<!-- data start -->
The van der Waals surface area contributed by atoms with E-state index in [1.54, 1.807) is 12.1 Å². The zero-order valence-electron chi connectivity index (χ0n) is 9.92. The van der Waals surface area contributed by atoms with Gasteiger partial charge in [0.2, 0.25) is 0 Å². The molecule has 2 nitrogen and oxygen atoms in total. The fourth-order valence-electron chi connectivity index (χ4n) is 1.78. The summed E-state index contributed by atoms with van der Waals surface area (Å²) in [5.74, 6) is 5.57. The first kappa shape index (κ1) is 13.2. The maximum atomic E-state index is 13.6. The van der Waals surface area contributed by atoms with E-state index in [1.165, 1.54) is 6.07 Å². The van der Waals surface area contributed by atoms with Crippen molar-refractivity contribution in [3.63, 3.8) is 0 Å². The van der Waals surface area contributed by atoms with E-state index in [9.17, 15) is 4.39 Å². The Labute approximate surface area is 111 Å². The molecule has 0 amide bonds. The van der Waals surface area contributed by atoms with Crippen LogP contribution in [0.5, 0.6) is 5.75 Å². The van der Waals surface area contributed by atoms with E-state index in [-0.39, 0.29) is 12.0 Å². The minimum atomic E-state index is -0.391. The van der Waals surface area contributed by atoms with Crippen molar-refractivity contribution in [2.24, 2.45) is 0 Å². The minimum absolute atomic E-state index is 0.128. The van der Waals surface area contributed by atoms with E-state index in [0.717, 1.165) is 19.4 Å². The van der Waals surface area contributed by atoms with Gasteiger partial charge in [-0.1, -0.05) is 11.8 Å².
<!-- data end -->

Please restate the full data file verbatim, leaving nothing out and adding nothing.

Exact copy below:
The van der Waals surface area contributed by atoms with E-state index in [1.54, 1.807) is 12.1 Å². The zero-order valence-electron chi connectivity index (χ0n) is 9.92. The van der Waals surface area contributed by atoms with Gasteiger partial charge in [0.2, 0.25) is 0 Å². The molecule has 2 nitrogen and oxygen atoms in total. The fourth-order valence-electron chi connectivity index (χ4n) is 1.78. The summed E-state index contributed by atoms with van der Waals surface area (Å²) in [5.74, 6) is 5.57. The first kappa shape index (κ1) is 13.2. The maximum atomic E-state index is 13.6. The van der Waals surface area contributed by atoms with E-state index in [1.165, 1.54) is 6.07 Å². The van der Waals surface area contributed by atoms with Crippen molar-refractivity contribution in [3.63, 3.8) is 0 Å². The van der Waals surface area contributed by atoms with E-state index in [9.17, 15) is 4.39 Å². The Labute approximate surface area is 111 Å². The molecule has 0 amide bonds. The van der Waals surface area contributed by atoms with Crippen LogP contribution in [0.5, 0.6) is 5.75 Å². The van der Waals surface area contributed by atoms with E-state index in [-0.39, 0.29) is 12.0 Å². The minimum atomic E-state index is -0.391. The van der Waals surface area contributed by atoms with Crippen molar-refractivity contribution in [2.24, 2.45) is 0 Å². The minimum absolute atomic E-state index is 0.128. The van der Waals surface area contributed by atoms with E-state index in [0.717, 1.165) is 19.4 Å². The van der Waals surface area contributed by atoms with Gasteiger partial charge in [-0.1, -0.05) is 11.8 Å².